Police lose appeal over Reddy arrest

  • Mahesh Reddy, medical director of Bermuda Healthcare Services (File photograph)

    Mahesh Reddy, medical director of Bermuda Healthcare Services (File photograph)


A judicial review ruling that police acted unlawfully in a doctor’s arrest and search of his house has been upheld by the Court of Appeal.

Mahesh Reddy’s 2017 Supreme Court victory against police after an early morning arrest was supported in a judgment handed down by the court, which dismissed a Bermuda Police Service appeal against an earlier ruling in Dr Reddy’s favour by the Supreme Court.

The Court of Appeal has upheld the Supreme Court decision and ruled that the police acted “unreasonably”.

The judgment, issued last Friday, said “the power to arrest does not arise simply because the police wished to be able to carry out a search”.

Dr Reddy was arrested in May 2016 as part of a long-running police investigation into Ewart Brown, a doctor and former premier with two medical practices, which offer diagnostic imaging scans.

Police raided Dr Reddy’s home at 7am, arrested him and searched his house for two hours.

Dr Brown and Dr Reddy have denied police allegations that they carried out medical fraud by ordering expensive patient scans that were not needed.

Dr Reddy is medical director at Bermuda Healthcare Services in Paget, which was raided by police in February 2017 at the same time as a sweep of the Brown-Darrell Clinic in Smith’s.

Officers removed patient records, among other items, which sparked a separate lawsuit by Dr Brown’s patients.

The 2016 raid included the search of the purse of a female friend who was present, along with Dr Reddy’s wallet and a cabinet that held five patient files.

John Briggs, a senior police investigator, said in an affidavit that police believed, based on “protracted investigations”, that Dr Reddy was “involved in administering unnecessary diagnostic tests for financial gain”.

Police maintained the raid was part of “a large-scale fraud and corruption inquiry, which commenced in 2012” and that they were investigating allegations of money laundering.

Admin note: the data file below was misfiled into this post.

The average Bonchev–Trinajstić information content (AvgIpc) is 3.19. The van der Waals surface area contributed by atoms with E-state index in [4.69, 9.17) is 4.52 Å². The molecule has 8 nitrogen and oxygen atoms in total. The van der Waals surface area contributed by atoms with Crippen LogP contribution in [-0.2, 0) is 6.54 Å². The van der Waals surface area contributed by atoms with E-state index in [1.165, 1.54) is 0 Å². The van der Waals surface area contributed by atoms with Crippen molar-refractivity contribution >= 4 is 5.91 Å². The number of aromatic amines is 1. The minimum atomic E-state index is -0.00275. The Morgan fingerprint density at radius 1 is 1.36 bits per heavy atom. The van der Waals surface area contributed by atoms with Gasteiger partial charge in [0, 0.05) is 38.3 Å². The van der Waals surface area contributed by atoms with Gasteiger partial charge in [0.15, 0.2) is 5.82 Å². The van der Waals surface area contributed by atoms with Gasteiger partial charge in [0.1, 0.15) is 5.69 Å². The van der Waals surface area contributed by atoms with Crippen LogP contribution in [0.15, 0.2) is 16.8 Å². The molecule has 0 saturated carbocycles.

Dr Reddy took his case before then Chief Justice, Ian Kawaley, who found that the arrest and search, conducted without a search warrant, was unlawful.

Dr Reddy added that police caused him embarrassment by questioning him at the airport in 2014 and 2015.

Dr Reddy was also questioned at New York’s JFK airport in 2016 by the US Department of Homeland Security.

He further accused police in an affidavit of taking away “confidential and sensitive patient information”.

Dr Reddy told police that if they wanted to question him, he would “make himself available at any time of the day or night in any part of the world, but asked the BPS not to harass him at the airport in Bermuda in front of his friends, colleagues and patients”.

Mr Briggs said later there had been “compelling reasons” for the arrest, but Mr Justice Kawaley wrote that Mr Briggs failed to detail those reasons for the court.

Police arrested Dr Reddy under the Police and Criminal Evidence Act, but Mr Justice Kawaley ruled they had made a “fatal failure to consider crucially relevant matters”.

Mr Justice Kawaley quashed Dr Reddy’s arrest and bail, declared the search unlawful, and ordered police to return the seized items in his June 2017 ruling.

Police appealed, but Dr Brown launched his own Supreme Court action against the Attorney-General last December and listed his two clinics as complainants.

To view the appeal judgment in full, click on the PDF link under “Related Media”

It is The Royal Gazette’s policy not to allow comments on stories regarding court cases. As we are legally liable for any libellous or defamatory comments made on our website, this move is for our protection as well as that of our readers.

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